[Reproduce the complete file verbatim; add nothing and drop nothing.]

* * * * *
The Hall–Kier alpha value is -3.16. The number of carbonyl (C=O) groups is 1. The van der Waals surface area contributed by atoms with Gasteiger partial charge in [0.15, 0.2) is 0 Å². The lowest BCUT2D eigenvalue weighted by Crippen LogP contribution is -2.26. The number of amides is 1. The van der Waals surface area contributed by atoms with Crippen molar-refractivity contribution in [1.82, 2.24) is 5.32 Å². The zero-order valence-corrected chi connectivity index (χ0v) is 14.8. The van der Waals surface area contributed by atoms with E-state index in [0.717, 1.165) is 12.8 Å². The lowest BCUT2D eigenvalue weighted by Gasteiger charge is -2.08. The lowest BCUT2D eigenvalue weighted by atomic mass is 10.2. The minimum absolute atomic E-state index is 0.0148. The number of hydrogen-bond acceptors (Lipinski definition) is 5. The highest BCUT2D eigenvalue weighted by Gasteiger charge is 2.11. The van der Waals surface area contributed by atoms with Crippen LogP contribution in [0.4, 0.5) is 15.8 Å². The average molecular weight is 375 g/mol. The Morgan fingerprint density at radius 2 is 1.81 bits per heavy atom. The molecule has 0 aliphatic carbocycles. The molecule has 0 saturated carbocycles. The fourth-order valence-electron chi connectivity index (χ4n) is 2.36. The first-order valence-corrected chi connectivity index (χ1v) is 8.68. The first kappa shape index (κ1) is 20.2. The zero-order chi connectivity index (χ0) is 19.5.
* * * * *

The Hall–Kier alpha value is -3.16. The number of carbonyl (C=O) groups is 1. The van der Waals surface area contributed by atoms with Gasteiger partial charge in [0.15, 0.2) is 0 Å². The lowest BCUT2D eigenvalue weighted by Crippen LogP contribution is -2.26. The number of amides is 1. The van der Waals surface area contributed by atoms with Crippen molar-refractivity contribution in [1.82, 2.24) is 5.32 Å². The zero-order valence-corrected chi connectivity index (χ0v) is 14.8. The van der Waals surface area contributed by atoms with E-state index in [0.717, 1.165) is 12.8 Å². The lowest BCUT2D eigenvalue weighted by Gasteiger charge is -2.08. The lowest BCUT2D eigenvalue weighted by atomic mass is 10.2. The minimum absolute atomic E-state index is 0.0148. The number of hydrogen-bond acceptors (Lipinski definition) is 5. The highest BCUT2D eigenvalue weighted by Gasteiger charge is 2.11. The van der Waals surface area contributed by atoms with Crippen LogP contribution in [0.4, 0.5) is 15.8 Å². The average molecular weight is 375 g/mol. The Morgan fingerprint density at radius 2 is 1.81 bits per heavy atom. The molecule has 0 aliphatic carbocycles. The molecule has 0 saturated carbocycles. The fourth-order valence-electron chi connectivity index (χ4n) is 2.36. The first-order valence-corrected chi connectivity index (χ1v) is 8.68. The first kappa shape index (κ1) is 20.2. The zero-order chi connectivity index (χ0) is 19.5.